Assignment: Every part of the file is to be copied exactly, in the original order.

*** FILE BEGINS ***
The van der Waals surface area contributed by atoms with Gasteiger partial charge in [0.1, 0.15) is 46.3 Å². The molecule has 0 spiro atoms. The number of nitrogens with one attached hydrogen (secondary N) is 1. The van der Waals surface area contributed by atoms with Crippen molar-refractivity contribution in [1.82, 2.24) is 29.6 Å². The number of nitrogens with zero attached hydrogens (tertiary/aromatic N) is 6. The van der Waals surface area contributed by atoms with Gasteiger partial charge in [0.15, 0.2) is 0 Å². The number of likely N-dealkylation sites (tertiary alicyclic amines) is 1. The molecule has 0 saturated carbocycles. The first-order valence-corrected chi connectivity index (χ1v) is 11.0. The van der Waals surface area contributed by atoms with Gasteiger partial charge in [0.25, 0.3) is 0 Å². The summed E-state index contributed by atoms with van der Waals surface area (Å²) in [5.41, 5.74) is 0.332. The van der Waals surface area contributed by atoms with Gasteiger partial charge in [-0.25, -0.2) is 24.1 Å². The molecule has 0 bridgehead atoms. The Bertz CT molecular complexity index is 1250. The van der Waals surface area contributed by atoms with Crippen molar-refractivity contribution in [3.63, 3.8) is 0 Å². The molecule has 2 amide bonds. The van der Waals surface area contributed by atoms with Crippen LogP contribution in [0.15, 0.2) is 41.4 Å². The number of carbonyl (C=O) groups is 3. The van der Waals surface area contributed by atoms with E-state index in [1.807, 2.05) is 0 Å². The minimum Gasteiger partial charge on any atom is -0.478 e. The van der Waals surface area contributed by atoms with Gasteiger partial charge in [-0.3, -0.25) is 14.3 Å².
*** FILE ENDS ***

The van der Waals surface area contributed by atoms with Gasteiger partial charge in [0.1, 0.15) is 46.3 Å². The molecule has 0 spiro atoms. The number of nitrogens with one attached hydrogen (secondary N) is 1. The van der Waals surface area contributed by atoms with Crippen molar-refractivity contribution in [1.82, 2.24) is 29.6 Å². The number of nitrogens with zero attached hydrogens (tertiary/aromatic N) is 6. The van der Waals surface area contributed by atoms with Gasteiger partial charge in [0.15, 0.2) is 0 Å². The number of likely N-dealkylation sites (tertiary alicyclic amines) is 1. The molecule has 0 saturated carbocycles. The first-order valence-corrected chi connectivity index (χ1v) is 11.0. The van der Waals surface area contributed by atoms with Gasteiger partial charge in [0.25, 0.3) is 0 Å². The summed E-state index contributed by atoms with van der Waals surface area (Å²) in [5.41, 5.74) is 0.332. The van der Waals surface area contributed by atoms with Gasteiger partial charge in [-0.25, -0.2) is 24.1 Å². The molecule has 0 bridgehead atoms. The Bertz CT molecular complexity index is 1250. The van der Waals surface area contributed by atoms with Crippen molar-refractivity contribution in [3.63, 3.8) is 0 Å². The molecule has 2 amide bonds. The van der Waals surface area contributed by atoms with Crippen LogP contribution in [0.15, 0.2) is 41.4 Å². The number of carbonyl (C=O) groups is 3. The van der Waals surface area contributed by atoms with E-state index in [1.807, 2.05) is 0 Å². The minimum Gasteiger partial charge on any atom is -0.478 e. The van der Waals surface area contributed by atoms with Gasteiger partial charge in [-0.3, -0.25) is 14.3 Å².